Theater Sells Carrots For Performances Instead Of Tickets To Avoid Higher Taxes

Times are tough in Spain, with new austerity measures prompting everyone, including businesses, to tighten their belts and stretch their wallets. After the government slapped a 21% tax on theater tickets, one theater in a small town came up with quite a clever way to avoid shelling out extra cash — he sells carrots instead of tickets, and then “gives” performances away for “free.”

The theater director was worried no one would come to see shows with such a hefty price on tickets and unemployment becoming more common. Since he didn’t want to see the theater go dark, he hatched the carrot plan, reports NPR.

“We said, ‘This is the end of our theater, and many others.’ But then the next morning, I thought, we’ve got to do something, so that we don’t pay this 21 percent, and we pay something more fair,”  he said.

Then a light went on in his brain — produce and other staples of life are only taxed 4%. Eureka!

He looked out his window at farmland that surrounds this village, two hours north of Barcelona, and suddenly had an idea: Instead of selling tickets to his shows, he’d sell carrots.

“We sell one carrot, which costs 13 euros [$16] -– very expensive for a carrot. But then we give away admission to our shows for free,” he explained. “So we end up paying 4 percent tax on the carrot, rather than 21 percent, which is the government’s new tax rate for theater tickets.”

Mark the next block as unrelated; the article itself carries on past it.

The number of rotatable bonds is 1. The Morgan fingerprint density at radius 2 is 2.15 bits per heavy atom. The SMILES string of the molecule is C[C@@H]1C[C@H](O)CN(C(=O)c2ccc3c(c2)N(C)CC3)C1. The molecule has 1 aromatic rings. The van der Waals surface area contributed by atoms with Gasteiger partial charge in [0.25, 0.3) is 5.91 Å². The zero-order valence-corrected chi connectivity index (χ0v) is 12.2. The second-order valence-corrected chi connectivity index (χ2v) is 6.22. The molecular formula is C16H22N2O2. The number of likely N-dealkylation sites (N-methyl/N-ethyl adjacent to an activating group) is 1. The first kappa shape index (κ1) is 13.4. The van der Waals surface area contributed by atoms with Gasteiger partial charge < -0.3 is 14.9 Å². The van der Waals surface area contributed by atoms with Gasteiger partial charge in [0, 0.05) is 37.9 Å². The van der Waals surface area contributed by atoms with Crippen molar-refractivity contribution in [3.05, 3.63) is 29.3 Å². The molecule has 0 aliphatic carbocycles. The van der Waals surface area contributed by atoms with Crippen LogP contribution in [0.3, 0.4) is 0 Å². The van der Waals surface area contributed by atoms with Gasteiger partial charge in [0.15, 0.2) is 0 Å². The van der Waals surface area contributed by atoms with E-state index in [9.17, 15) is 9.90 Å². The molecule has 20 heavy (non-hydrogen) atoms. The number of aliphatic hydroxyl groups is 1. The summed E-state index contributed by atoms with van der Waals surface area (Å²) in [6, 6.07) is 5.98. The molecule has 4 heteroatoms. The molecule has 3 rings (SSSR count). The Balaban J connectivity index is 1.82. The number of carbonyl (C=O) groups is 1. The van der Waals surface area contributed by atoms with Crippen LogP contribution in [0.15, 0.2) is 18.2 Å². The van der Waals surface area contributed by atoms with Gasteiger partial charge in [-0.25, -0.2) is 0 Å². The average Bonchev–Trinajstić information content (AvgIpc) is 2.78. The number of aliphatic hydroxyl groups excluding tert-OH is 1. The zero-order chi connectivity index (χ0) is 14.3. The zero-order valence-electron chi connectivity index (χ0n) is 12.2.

Things like cars and clothing jumped in taxes from 18% to 21% in September, but the carrot tax could be keeping this theater going, as well ensure that culture will remain in the town during economically uncertain times. Residents are onboard with the plan, as a banner at the entrance to the village touts the carrot campaign with the slogan, “”For the Health of Culture.”

It’s not just the town’s residents who are supporting the program, either — the campaign has been dubbed the “Carrot Rebellion” and shows are sold out due to nationwide demand.

If authorities come after the business for tax evasion, which it could do, or make it illegal to sell carrots at theaters, the theater director says he might just switch to another form of produce.

To Get Around Tax Hike, Spanish Theater Sells Carrots Not Tickets [NPR]